Eaton has a switch training manual

http://www.aeroelectric.com/Referenc...ing_Manual.pdf

which discusses "Basic Switch Mechanisms" on pages 5 and 6. They divide the mechanisms into two types: 1) Slow make, slow break (AC base) with butt contacts. The contacts in these switches come together like two goats butting heads. And 2) Quick make, quick break (AC/DC base) where the movable contact physically wipes across the stationary contact and the resultant abrasive action cleans the contact surface, thereby minimizing contact resistance.

A picture of the interior of a Coopers rocker home switch shows butt contacts.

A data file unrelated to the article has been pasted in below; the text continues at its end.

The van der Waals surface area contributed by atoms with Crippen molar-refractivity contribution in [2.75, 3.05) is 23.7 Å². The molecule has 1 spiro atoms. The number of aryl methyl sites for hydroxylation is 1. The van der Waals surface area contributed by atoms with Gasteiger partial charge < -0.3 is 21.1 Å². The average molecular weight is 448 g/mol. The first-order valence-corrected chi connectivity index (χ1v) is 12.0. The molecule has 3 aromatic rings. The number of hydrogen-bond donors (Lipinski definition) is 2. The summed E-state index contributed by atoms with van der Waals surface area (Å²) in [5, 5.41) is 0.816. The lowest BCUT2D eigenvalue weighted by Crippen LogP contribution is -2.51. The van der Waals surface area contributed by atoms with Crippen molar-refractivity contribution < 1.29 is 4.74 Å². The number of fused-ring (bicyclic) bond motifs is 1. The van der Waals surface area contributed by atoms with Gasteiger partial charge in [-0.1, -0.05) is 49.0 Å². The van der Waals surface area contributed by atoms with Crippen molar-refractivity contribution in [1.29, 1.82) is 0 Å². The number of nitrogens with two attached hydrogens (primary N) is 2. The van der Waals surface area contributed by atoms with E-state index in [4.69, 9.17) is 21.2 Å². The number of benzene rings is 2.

It looks to me like the house switch has butt contacts and might have dirty surfaces on the contacts which the small current flow at a low voltage is unable to burn through. ...especially in a marine environment.

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post #18 of 31 Old 02-26-2019
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Re: light switches

Have you tried jumpering the switch yet? That one simple test will end all the speculation!

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post #19 of 31 Old 02-26-2019
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Re: light switches

the problem with the DC rated wall switches is all the money you save by running a LED light is spent in buying the DC switch. we found this out when installing a solar/ battery system with led lights in mountain cabin that had no power the switches were about $35 a piece so we only installed two.

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post #20 of 31 Old 02-28-2019 Thread Starter